We took a night ferry from Split to Italy, in large part because Lindsay thought it would be fun to take a ferry somewhere, but also because it’s a pratical way of getting from Croatia to Italy. The original plan was to go to Arcona, then go to the South of Italy and then head back North, on the way down sticking to the East coast and on the way back up sticking to the West coast. That has since changed because we realized that it was probably a bit crazy to go in a circle around the country, so we’ve instead decided to go North to Venice, then work our way South to Sicily and then finally fly to France (Marseille) from there. Basically, only go South (except to go North to Venice from Ancona).
But I’m getting ahead of myself.
We walked with our packs from our AirBnB apartment in Split to the port of Split, which was roughly one kilometer, not to bad. Then we walked around until we found the pier that our ship was leaving from.
The Ferry was sort of like a cruise ship, except the entire bow of the boat folds down and makes a huge ramp for cars and trucks to drive in. So it’s bit more utilitarian then a normal cruise ship, and holds more semi-trucks. Before we actually got on the cruise ship we had to wait and pass through imigration which is always sort of fun and exciting, especially when it’s with a new form of transportation (airports are all pretty much the same, but the ferry was a bit different feeling).
Getting onto the ferry is also a lot different then getting on a cruise ship because you walk through the GIANT part of the ship that is for cars (the bottom level), and again it feels very utilitarian. But then you walk up stairs into something that looks like the lobby of a cheap hotel, if that cheap hotel was on a ferry. There was a reception person and everything.
This was a bit strange for us, because as far as I could tell everybody on the boat had a reserved cabin for the trip. There are a few different types of tickets you can buy, ranging from ~70ish dollars to ~170 dollars a ticket. The cheapest are the “deck seating” which we had, and then there is the “cabin” which is what everybody else seemed to have. The cabin is basically, as you may have guessed, a cabin with a bed, etc. The “deck” is basically, as far as we could tell, “sit anywhere you want as long as somebody doesn’t tell you that you can’t sit there.” This sounds easy enough, but when you get on the ship it’s a bit disorienting and I felt what I imagine the third class passengers on the Titanic must have felt like. There were lots of people directing passengers to their cabins, but there wasn’t a person directing deck people to their decks, you just sort of had to figure out where you could/couldn’t sit.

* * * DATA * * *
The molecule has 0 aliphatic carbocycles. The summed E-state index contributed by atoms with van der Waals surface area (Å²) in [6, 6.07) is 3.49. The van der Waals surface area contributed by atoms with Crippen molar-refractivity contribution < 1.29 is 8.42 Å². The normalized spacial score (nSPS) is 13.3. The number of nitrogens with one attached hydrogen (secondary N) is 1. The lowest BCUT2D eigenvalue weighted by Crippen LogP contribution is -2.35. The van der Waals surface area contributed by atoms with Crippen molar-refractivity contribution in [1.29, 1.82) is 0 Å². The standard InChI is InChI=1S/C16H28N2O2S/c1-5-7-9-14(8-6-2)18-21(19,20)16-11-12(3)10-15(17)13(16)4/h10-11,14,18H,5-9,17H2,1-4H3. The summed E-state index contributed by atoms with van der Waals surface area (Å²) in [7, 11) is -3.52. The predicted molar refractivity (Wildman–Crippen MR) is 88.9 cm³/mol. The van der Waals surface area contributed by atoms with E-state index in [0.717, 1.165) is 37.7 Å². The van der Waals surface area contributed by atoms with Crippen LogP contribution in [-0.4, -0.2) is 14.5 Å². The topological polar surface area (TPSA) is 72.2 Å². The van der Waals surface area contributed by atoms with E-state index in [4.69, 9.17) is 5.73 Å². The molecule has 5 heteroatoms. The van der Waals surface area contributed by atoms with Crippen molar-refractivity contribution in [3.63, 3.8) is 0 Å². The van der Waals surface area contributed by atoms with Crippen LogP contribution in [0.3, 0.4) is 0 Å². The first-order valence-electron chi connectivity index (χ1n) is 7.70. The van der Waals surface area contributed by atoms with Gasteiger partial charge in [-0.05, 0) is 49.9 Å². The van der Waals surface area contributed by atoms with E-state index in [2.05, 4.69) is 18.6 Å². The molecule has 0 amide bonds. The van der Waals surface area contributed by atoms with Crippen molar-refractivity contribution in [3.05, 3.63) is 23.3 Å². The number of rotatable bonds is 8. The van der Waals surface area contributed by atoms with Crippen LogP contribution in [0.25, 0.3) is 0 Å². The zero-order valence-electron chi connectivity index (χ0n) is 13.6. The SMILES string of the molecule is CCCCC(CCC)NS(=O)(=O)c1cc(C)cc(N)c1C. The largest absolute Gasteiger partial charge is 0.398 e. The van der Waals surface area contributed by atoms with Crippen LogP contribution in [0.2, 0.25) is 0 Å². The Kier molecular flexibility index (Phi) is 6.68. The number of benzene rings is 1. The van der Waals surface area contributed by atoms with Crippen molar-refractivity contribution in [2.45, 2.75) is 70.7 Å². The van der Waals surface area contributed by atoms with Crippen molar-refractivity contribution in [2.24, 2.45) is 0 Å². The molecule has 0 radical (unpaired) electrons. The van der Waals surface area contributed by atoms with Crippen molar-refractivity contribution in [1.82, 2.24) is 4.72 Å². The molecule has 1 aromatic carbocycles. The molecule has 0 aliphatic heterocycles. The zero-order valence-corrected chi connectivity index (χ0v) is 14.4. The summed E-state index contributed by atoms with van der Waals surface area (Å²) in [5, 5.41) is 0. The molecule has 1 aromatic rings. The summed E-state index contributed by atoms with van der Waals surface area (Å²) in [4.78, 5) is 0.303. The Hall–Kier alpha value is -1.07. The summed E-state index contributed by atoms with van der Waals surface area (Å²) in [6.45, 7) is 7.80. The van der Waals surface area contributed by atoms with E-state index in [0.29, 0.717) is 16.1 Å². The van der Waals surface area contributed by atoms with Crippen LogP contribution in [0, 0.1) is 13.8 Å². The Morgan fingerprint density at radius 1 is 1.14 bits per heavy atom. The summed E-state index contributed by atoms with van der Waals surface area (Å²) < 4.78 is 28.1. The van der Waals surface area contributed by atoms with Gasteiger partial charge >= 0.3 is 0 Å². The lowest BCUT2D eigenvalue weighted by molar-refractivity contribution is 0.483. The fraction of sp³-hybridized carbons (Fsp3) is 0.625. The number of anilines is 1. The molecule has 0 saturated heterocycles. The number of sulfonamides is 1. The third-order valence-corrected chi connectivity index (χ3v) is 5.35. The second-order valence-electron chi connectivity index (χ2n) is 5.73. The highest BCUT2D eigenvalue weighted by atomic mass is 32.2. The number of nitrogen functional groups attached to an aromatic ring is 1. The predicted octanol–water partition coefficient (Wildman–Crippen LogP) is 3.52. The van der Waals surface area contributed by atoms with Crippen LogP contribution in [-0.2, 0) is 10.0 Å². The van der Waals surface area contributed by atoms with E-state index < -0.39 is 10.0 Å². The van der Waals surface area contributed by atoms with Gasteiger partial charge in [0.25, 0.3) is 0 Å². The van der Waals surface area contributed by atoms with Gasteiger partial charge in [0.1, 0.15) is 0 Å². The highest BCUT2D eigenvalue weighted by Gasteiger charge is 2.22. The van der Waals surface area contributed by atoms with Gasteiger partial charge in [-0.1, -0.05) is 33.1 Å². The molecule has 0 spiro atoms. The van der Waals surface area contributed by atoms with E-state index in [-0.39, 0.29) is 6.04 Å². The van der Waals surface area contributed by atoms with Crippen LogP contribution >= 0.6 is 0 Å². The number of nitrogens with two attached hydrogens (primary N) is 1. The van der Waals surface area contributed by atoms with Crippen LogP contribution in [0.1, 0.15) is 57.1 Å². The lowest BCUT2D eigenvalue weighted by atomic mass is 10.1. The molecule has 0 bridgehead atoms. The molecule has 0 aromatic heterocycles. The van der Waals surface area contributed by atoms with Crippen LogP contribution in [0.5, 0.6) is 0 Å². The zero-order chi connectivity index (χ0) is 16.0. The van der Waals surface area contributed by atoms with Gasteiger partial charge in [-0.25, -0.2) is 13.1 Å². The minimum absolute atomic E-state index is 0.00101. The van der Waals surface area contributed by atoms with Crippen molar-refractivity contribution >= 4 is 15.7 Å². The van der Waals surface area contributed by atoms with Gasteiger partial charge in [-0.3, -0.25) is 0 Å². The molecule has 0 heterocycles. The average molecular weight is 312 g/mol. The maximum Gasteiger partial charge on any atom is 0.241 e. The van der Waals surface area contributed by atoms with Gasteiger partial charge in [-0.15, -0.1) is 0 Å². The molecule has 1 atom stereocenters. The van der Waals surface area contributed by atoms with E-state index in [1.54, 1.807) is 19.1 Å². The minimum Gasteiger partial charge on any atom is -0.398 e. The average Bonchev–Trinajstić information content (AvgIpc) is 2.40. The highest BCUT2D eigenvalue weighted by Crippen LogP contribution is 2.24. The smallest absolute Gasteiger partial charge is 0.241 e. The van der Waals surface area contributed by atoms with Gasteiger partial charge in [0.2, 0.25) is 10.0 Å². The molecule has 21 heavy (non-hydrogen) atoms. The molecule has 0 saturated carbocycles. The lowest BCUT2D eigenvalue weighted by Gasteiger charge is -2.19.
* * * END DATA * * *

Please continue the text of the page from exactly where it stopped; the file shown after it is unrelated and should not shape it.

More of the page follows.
We ended up walking up some stairs and findng a big room with a bunch of tables and chairs in it. It looked sort of like a mess hall or something, or perhaps a cheap restaurant seating area. We said, “maybe THIS is the deck?” Again, sounds simple enough, but it wans’t clear if this room with tables/chairs was the place we were supposed to sleep that night. But, on the end of the room was a big bench with a comfortable enough cushion, so Lindsay and I put our stuff on the cushion and made it home for the night.
One thing I’m sad about is that I didn’t really walk around the ship much, or go out and enjoy the brisk sea air. This was in part because I was worried that if I got up I’d give up my seat, and in part because it was freezing cold outside and we pretty much went straight to bed when we got on the ship to try to get a full 8 hours of sleep.
One highlight on the trip: the tables in this room ended up filling up with a bunch of men who ate dinner at the tables, and after dinner they all sang songs. For like 3 or 4 hours. It was slightly surreal. Lindsay and I are on the bench at the end of the big room on this boat, each in our silk sleeping bag liners, with eye masks on (the lights are on fullblast all night), and then the rest of the room is filled with men eating dinner and singing songs. I guess they were in some sort of choir, apparently traveling to Italy to sing or something. It was pretty cool. Eventually I had to put in earplugs, because these were not quiet songs, they were loud, full on choir songs until after midnight. Video/audio recording hopefully will be posted here.
Around 7:50 AM, after my alarm went off but I apparently didn’t hear it, somebody nudged me and said “Ancona” – and sure enough, we were docked in Ancona! Like magic! So I woke Lindsay up, we threw our stuff in our packs and ran down the stairs and got off the boat, while we were still waking up.